Raleigh, N.C. — Good morning and welcome to Today @NCCapitol for Friday, May 24. This is WRAL's roundup of what you need to know about North Carolina state government today.
CALENDAR: The House and Senate will meet for skeleton sessions on Friday morning. No legislative work will take place and lawmakers will be off until Tuesday.
On Tuesday House lawmakers will take up a full committee calendar. Senate leaders said Thursday they did not expect committees to meet on Tuesday.
PROGRAM NOTES: Monday is Memorial Day. @NCCapitol's "The Wrap" and Today @ memo will return on Tuesday.
Over the Weekend, On the Record will have more from anchor David Crabtree's interview with Gov. Pat McCrory. And Crabtree will speak with Raleigh Mayor Nancy McFarlane about some of the challenges cities face from legislation moving at the General Assembly.
The Wrap @NCCapitol (May 23) WRAP: Capitol Bureau Chief Laura Leslie and reporter Mark Binker retreat to the friendly confines of Studio E to review Thursday's news from the legislature in The Wrap @NCCapitol.
SENATE BUDGET: The state Senate finished debate on its $20.6 billion budget Thursday, voting 33-17 to send the measure to the state House.
THE HOUSE'S TURN: Now that the governor and the state Senate have weighed in, House lawmakers will have a chance to draft their version of the budget.
House Republicans were tepid in their response to the Senate plan Thursday.
"We look forward to a very strong and productive conference with the Senate," said Rep. Nelson Dollar, R-Wake. Speaking with reporters after session on Thursday, Dollar said that House and Senate leaders shared similar goals, such as education reform, but may not have exactly the same ideas of how to get there.
Dollar, the senior budget chair in the House, said it would take his colleagues "roughly three weeks" to produce their spending plan.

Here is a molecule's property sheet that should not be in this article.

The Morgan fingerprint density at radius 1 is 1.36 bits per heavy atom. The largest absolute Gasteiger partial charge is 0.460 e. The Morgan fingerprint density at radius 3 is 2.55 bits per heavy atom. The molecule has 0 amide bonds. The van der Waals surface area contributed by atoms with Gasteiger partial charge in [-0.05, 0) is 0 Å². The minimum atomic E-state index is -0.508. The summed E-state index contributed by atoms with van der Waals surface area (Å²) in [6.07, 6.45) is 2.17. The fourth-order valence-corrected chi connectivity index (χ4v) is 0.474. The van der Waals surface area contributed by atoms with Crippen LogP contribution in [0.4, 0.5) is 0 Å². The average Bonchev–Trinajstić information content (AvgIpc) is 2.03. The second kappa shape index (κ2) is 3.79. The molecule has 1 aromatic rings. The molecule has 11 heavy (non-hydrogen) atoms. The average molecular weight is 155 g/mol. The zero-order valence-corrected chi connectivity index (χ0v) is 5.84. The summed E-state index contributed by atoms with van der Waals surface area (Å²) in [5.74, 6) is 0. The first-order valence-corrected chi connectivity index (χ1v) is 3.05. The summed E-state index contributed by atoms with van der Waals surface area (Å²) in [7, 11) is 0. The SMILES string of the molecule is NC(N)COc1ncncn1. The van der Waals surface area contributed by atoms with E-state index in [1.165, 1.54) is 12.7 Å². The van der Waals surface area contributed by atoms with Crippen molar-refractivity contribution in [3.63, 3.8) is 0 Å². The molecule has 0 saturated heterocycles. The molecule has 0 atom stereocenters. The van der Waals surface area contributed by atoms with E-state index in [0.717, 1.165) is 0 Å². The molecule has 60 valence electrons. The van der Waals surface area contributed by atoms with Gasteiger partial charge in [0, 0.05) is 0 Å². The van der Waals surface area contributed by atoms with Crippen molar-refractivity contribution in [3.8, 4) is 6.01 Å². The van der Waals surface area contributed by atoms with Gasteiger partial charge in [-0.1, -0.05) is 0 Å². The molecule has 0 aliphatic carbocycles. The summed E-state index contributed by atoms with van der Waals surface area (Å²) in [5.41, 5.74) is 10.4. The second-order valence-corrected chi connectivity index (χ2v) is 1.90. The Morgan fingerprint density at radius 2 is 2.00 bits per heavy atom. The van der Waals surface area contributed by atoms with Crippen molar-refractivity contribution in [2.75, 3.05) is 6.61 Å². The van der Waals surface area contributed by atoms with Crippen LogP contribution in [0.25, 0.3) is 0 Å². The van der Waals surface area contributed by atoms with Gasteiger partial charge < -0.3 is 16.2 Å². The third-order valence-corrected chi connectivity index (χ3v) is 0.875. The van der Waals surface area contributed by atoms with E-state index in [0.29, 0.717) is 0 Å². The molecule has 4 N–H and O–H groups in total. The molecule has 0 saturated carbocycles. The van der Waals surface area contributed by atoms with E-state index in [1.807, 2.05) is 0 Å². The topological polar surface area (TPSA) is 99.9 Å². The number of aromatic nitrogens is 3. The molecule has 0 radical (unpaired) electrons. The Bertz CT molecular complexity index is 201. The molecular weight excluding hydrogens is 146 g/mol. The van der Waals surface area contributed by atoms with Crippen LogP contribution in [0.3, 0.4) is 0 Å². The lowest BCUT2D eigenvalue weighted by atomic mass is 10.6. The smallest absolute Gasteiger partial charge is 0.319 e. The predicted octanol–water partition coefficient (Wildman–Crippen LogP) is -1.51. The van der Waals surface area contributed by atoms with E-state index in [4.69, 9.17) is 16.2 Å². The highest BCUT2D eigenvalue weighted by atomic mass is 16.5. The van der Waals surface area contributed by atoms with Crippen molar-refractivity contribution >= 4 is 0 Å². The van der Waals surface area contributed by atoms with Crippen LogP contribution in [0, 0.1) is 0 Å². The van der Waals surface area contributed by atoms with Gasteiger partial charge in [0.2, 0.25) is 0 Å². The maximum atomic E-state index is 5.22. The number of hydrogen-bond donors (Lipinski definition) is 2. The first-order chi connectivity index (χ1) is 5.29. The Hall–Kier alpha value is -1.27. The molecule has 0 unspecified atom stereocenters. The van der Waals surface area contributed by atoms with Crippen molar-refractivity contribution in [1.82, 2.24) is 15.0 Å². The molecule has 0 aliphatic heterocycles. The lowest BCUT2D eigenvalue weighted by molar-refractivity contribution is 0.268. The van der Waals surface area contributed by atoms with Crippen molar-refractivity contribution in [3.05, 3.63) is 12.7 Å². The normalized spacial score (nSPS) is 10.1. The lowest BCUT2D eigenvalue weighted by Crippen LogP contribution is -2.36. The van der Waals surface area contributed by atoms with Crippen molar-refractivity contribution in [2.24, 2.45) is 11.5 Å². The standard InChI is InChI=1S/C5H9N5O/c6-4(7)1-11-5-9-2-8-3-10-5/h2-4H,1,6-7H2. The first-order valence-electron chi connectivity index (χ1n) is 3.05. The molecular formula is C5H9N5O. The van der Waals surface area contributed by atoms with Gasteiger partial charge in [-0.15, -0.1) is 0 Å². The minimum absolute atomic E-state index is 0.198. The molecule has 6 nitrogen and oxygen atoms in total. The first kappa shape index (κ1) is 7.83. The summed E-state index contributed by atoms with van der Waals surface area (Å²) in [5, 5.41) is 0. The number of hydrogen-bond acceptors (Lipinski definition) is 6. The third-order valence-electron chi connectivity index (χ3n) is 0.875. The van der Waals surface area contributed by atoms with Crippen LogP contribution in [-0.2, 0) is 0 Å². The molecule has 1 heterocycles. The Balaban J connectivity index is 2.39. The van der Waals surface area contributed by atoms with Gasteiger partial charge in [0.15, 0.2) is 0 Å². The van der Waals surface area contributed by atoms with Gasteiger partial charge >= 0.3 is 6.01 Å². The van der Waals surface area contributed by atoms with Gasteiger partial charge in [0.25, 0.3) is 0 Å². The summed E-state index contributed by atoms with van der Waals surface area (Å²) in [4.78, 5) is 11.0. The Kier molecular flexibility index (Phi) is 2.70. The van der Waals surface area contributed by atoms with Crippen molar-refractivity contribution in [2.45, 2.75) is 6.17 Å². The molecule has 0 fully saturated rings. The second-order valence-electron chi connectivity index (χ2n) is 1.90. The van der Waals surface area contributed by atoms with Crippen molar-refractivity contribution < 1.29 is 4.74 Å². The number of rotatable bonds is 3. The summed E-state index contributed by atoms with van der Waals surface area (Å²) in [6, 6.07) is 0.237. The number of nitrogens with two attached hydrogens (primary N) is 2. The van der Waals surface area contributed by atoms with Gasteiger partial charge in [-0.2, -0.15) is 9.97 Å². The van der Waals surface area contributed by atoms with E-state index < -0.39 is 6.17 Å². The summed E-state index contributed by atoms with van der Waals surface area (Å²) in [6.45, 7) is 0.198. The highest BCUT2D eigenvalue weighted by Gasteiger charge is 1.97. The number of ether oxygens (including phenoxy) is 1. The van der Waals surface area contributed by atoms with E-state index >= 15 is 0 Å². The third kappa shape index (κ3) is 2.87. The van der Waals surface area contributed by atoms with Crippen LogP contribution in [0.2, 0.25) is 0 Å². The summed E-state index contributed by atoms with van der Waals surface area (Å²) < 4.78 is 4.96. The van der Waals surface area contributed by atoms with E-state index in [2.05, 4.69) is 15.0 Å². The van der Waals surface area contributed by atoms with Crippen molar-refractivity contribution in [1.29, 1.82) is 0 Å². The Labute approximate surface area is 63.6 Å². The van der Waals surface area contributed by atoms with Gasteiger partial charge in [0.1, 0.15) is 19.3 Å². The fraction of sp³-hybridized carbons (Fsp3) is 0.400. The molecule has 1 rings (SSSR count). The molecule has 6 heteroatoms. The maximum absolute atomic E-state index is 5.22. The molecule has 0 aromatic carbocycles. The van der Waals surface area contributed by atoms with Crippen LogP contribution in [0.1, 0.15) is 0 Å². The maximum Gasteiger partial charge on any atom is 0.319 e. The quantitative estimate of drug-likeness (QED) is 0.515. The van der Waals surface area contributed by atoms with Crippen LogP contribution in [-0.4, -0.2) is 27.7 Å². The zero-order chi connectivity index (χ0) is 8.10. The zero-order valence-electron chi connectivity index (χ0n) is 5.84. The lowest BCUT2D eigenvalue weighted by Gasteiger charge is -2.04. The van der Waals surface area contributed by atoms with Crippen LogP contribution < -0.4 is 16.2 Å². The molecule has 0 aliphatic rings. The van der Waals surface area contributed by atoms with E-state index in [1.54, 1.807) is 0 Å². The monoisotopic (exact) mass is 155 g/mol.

And as with the Senate, Dollar said the House would not include details of a tax reform plan in the budget bill. Although that will delay some wrangling, tax reform will loom over the budget process. That's because how much money the state has to spend depends on how much it will raise. Thus far, the House and Senate tax reform plans are divided on how much money they raise.
"There seems to be some discord, some dissonance in there one way or another," observed Rep. Mickey Michaux, D-Durham, who was a budget chairman when Democrats controlled the chamber. He pointed out that the Senate included dozens of policy bills in the budget, larding in items on which the two chambers disagree.
"Many of the thing things that are in there they disagreed on last year in last year's budget...There's going to be a big fight," Michaux said.
BRAWLEY: In an email to House colleagues, Rep. Robert Brawley, R-Iredell, said that it wasn't his choice to publicly air his grievances with House Speaker Thom Tillis this week. Brawley surrendered his position as co-chairman of the House Finance Committee Wednesday by way of a letter that blistered Tillis's leadership. He followed up that letter Thursday with an email that read in part, "During a discussion of our differences, he said he wanted me to return my gavel and no longer serve as a chair of finance. I accepted and as he requested gave him a letter I had been working on to discuss with him privately but he wanted it read into the journal. I apologize for any discomfort caused any of you and would have preferred not to air our differences."
Governor, Raleigh mayor discuss Dix lease DIX: Gov. Pat McCrory and Raleigh Mayor Nancy McFarlane on Thursday asked the General Assembly to give the city and state about 10 months to rework an agreement for the Dorothea Dix property, but a leading Senate lawmaker balked at that idea. McCrory and McFarlane essentially endorsed a House-drafted bill that would reset negotiations between the city and the state, and give Raleigh the right of first refusal to buy the Governor Morehead School property. "The purpose of the Senate's bill was to put the state on equal negotiating footing with the city of Raleigh. Instead the executive branch has ceded more ground," Senate President Pro Tempore Phil Berger said in a statement.
AG GAG: "You may be wondering what a meat-eating conservative Republican like me is doing in a PETA video," Republican pundit Mary Matalin says in a video for the animal rights group. Matlin said she was appearing in opposition to a so-called "ag-gag" bill, that would curb the use of undercover video to film animal cruelty at big factory farms meat processing facilities. "I want animals on farms to be treated in accordance with the law," Matalin says in the video, which features video from undercover videos of the kind that North Carolina's pending bill would thwart. The Senate bill is not on a list of measure that remains eligible for consideration this session, but it is possible the language could find its way into another measure.